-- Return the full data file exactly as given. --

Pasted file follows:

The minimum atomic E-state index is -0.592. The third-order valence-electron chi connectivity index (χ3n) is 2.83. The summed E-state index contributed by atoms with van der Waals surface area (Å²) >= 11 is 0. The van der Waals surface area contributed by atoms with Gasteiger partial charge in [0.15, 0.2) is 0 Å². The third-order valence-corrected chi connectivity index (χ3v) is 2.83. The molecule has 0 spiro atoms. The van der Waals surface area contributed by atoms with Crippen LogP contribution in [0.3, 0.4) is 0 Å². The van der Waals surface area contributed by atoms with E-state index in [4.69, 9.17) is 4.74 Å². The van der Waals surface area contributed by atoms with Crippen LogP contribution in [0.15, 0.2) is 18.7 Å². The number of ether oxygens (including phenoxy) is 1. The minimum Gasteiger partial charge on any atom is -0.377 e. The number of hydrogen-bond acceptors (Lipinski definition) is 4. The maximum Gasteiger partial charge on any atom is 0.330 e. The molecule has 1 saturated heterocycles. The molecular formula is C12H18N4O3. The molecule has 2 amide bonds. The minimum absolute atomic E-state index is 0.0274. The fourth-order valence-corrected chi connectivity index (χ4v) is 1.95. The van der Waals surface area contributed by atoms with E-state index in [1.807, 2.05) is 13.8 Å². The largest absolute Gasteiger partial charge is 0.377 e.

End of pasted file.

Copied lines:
The minimum atomic E-state index is -0.592. The third-order valence-electron chi connectivity index (χ3n) is 2.83. The summed E-state index contributed by atoms with van der Waals surface area (Å²) >= 11 is 0. The van der Waals surface area contributed by atoms with Gasteiger partial charge in [0.15, 0.2) is 0 Å². The third-order valence-corrected chi connectivity index (χ3v) is 2.83. The molecule has 0 spiro atoms. The van der Waals surface area contributed by atoms with Crippen LogP contribution in [0.3, 0.4) is 0 Å². The van der Waals surface area contributed by atoms with E-state index in [4.69, 9.17) is 4.74 Å². The van der Waals surface area contributed by atoms with Crippen LogP contribution in [0.15, 0.2) is 18.7 Å². The number of ether oxygens (including phenoxy) is 1. The minimum Gasteiger partial charge on any atom is -0.377 e. The number of hydrogen-bond acceptors (Lipinski definition) is 4. The maximum Gasteiger partial charge on any atom is 0.330 e. The molecule has 1 saturated heterocycles. The molecular formula is C12H18N4O3. The molecule has 2 amide bonds. The minimum absolute atomic E-state index is 0.0274. The fourth-order valence-corrected chi connectivity index (χ4v) is 1.95. The van der Waals surface area contributed by atoms with E-state index in [1.807, 2.05) is 13.8 Å². The largest absolute Gasteiger partial charge is 0.377 e.